Beginner's guides to digital SLR Photography

A beginner’s guide to bird photography

They’re all around us, but getting a good shot of one can be exasperating. Here are some tricks to help your bird photography

PART 1   |   PART 2

Pale-headed Rosella

Pale-headed Rosella

Take a walk outside and most of us would be lucky to see herds of bison, mobs of roos or any from a range of megafauna. But birds are all around us. They spoil us with their variety, colour and sheer numbers. So it’s not surprising that a lot of nature photographers develop a fascination for birds. But photographing them has its challenges too.

Lenses

Usually, the longer the lens the better. Birds have a frustrating habit of being small and distant so if you want to fill your frame with a small bird then that suggests telephoto. But a long lens is not your only option. You could also:

Focus on the eyes

Normally, you’ll want to get the bird’s eyes in focus. That might mean you need to select a single focus point in your camera’s focus settings. Of course when I say this I’m assuming we’re talking about sitting or standing birds. If the bird is flying past then forget about the eyes and just try to focus on the bird! (More about birds in flight later in this article.)

Cropping

Pelican in flight Pelican in flight

In picture 1, the pelican looks like it was hemmed in by the edge of the frame. In picture 2, the image has been cropped differently.

The way you crop can make a big difference to your photos. By cropping, I mean the use of your image-editing software to cut off the edges from the photo. If you look at the two photos of the pelican at you’ll see that the first image makes it look like the bird is about to crash into the right edge of the frame. So It’s often a good idea to allow your cropped photos to have a bit of space in front of the bird so the creature looks like it has some environment to walk/fly into, as I’ve done in the second version.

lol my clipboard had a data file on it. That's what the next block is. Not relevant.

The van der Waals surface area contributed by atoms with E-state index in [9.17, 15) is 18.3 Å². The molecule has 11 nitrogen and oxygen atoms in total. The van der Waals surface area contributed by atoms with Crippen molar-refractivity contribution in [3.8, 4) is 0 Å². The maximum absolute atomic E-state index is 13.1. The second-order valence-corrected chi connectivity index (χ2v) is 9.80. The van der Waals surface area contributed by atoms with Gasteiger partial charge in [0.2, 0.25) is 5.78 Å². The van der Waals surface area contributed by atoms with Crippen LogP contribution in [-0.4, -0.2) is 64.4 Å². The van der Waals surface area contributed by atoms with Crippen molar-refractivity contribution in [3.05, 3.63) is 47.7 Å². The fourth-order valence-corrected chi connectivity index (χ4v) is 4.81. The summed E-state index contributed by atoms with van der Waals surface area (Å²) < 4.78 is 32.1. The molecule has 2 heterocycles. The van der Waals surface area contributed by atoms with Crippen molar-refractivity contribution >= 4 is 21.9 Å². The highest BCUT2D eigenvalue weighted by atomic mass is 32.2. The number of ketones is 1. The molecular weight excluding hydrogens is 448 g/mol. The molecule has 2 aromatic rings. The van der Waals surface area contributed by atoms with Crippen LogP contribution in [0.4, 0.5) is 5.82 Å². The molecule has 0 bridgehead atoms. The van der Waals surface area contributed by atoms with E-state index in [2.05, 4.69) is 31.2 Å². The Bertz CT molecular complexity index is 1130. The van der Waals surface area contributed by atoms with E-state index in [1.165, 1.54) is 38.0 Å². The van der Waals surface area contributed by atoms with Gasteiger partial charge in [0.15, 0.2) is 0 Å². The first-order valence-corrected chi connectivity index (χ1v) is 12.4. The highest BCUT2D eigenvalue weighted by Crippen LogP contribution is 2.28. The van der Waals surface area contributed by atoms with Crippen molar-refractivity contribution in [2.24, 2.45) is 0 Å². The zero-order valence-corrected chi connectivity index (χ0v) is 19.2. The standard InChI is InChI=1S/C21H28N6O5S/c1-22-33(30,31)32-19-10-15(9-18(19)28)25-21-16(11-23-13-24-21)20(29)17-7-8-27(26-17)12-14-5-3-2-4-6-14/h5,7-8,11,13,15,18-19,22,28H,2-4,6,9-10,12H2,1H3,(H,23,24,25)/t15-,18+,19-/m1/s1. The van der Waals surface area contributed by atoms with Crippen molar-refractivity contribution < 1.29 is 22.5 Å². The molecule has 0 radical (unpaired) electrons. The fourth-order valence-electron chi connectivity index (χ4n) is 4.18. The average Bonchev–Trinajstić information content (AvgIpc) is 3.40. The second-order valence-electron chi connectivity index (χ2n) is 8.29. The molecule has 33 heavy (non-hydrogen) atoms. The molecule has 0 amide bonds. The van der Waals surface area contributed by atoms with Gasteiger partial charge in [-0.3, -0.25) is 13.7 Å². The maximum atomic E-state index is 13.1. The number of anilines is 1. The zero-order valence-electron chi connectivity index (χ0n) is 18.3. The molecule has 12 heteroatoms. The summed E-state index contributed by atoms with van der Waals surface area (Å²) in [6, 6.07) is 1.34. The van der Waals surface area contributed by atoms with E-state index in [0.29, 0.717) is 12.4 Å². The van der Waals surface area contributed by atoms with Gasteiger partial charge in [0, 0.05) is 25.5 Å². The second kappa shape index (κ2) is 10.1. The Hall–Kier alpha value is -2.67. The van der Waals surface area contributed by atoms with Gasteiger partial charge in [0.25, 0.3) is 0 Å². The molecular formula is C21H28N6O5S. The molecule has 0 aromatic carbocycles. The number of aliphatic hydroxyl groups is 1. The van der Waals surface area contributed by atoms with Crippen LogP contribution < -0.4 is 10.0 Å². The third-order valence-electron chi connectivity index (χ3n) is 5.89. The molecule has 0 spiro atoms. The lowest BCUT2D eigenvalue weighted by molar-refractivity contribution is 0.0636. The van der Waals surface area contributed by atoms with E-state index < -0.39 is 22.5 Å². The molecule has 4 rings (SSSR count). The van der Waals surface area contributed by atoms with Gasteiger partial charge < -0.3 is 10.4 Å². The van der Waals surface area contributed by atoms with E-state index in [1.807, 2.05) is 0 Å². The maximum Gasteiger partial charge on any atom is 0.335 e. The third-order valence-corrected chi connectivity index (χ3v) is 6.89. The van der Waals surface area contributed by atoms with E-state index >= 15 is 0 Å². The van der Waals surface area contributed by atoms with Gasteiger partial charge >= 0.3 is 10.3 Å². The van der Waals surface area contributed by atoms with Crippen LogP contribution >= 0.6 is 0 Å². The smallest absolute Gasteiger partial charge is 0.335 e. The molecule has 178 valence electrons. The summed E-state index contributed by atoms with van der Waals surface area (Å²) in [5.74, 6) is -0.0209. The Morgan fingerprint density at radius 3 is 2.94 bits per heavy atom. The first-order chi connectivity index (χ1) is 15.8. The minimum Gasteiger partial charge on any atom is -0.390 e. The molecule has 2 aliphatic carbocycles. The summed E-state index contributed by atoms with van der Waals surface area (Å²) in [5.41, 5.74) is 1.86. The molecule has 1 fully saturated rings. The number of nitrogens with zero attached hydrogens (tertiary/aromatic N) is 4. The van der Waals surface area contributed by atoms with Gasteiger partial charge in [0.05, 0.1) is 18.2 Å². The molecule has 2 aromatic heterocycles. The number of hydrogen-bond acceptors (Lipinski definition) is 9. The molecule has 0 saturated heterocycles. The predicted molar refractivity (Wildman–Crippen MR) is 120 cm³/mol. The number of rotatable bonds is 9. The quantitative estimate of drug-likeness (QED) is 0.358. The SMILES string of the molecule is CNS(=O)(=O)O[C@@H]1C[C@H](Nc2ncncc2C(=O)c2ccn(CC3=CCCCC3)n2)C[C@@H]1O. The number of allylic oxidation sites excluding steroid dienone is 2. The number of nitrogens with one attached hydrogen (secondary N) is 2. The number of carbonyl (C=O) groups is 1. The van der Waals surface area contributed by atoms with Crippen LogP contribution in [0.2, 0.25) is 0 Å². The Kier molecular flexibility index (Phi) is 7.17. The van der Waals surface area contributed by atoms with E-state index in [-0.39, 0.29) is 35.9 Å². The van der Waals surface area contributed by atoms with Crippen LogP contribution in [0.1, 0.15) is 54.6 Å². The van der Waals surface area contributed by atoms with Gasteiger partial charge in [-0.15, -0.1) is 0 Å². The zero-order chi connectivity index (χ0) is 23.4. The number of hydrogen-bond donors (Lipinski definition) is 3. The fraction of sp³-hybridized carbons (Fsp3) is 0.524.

With other types of photography you will often have the time to think about these issues while framing your shot through the viewfinder, but when taking shots of birds — especially flying birds — we don’t always have that luxury!

Camera settings

Most of the time, birds — especially the smallish ones — get about in quick, jerky movements. A lot of birds also jerk their heads backwards and forwards really fast when they walk, resulting in lots of blurred shots. To freeze that action down to a sharp image you’re going to be forced into using a fairly quick exposure. I tend not to go any slower than 500th a second shutter speed when photographing birds. 1000th second is probably better. The exception to this rule is if you deliberately want some motion blur, like the flapping of a bird’s wings. And then 1,000th second is probably too fast. For this reason, setting your camera to shutter speed priority and choosing 1000th second is a good start. If the light is not very strong, like very early in the morning, then slow the shutter speed speed down a bit.

Get down to their level

Cygnet Cygnet

1: Because we’re so familiar with looking down on birds, a photo of a bird from that same angle can look kind of boring, yet most beginning photographers start firing off shots while standing up and end up with a camera full of pictures of the tops of birds’ heads. 2: By comparison, getting down to the bird’s eye level resulted in a much more engaging image. The bird in these shots is a Black Swan cygnet. Cute eh?